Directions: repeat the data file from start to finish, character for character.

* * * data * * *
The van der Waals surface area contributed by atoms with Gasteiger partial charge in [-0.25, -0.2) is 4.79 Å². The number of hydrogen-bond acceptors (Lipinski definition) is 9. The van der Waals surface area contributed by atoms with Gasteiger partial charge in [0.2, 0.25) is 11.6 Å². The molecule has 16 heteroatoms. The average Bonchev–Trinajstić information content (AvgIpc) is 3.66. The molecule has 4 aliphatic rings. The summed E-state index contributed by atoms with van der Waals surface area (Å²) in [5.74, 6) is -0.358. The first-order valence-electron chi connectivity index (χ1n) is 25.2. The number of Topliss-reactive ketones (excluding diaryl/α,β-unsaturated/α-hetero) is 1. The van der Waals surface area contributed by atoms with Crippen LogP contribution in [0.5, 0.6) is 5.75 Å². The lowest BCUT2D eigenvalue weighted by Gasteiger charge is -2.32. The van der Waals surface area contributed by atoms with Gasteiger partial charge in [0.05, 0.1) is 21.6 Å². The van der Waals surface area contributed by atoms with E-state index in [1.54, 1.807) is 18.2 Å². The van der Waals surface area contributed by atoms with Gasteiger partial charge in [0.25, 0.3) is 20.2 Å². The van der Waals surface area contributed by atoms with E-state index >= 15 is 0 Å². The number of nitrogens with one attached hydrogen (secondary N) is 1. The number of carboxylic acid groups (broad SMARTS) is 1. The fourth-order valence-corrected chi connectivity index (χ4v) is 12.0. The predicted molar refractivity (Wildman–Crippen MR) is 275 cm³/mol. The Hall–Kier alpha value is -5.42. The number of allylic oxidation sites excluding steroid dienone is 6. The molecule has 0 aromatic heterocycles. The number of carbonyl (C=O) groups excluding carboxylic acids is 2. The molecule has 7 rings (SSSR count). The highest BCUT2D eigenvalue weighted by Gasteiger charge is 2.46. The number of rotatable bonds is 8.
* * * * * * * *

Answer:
The van der Waals surface area contributed by atoms with Gasteiger partial charge in [-0.25, -0.2) is 4.79 Å². The number of hydrogen-bond acceptors (Lipinski definition) is 9. The van der Waals surface area contributed by atoms with Gasteiger partial charge in [0.2, 0.25) is 11.6 Å². The molecule has 16 heteroatoms. The average Bonchev–Trinajstić information content (AvgIpc) is 3.66. The molecule has 4 aliphatic rings. The summed E-state index contributed by atoms with van der Waals surface area (Å²) in [5.74, 6) is -0.358. The first-order valence-electron chi connectivity index (χ1n) is 25.2. The number of Topliss-reactive ketones (excluding diaryl/α,β-unsaturated/α-hetero) is 1. The van der Waals surface area contributed by atoms with Crippen LogP contribution in [0.5, 0.6) is 5.75 Å². The lowest BCUT2D eigenvalue weighted by Gasteiger charge is -2.32. The van der Waals surface area contributed by atoms with Gasteiger partial charge in [0.05, 0.1) is 21.6 Å². The van der Waals surface area contributed by atoms with E-state index in [1.54, 1.807) is 18.2 Å². The van der Waals surface area contributed by atoms with Gasteiger partial charge in [0.25, 0.3) is 20.2 Å². The van der Waals surface area contributed by atoms with E-state index >= 15 is 0 Å². The number of nitrogens with one attached hydrogen (secondary N) is 1. The number of carboxylic acid groups (broad SMARTS) is 1. The fourth-order valence-corrected chi connectivity index (χ4v) is 12.0. The predicted molar refractivity (Wildman–Crippen MR) is 275 cm³/mol. The Hall–Kier alpha value is -5.42. The number of allylic oxidation sites excluding steroid dienone is 6. The molecule has 0 aromatic heterocycles. The number of carbonyl (C=O) groups excluding carboxylic acids is 2. The molecule has 7 rings (SSSR count). The highest BCUT2D eigenvalue weighted by Gasteiger charge is 2.46. The number of rotatable bonds is 8.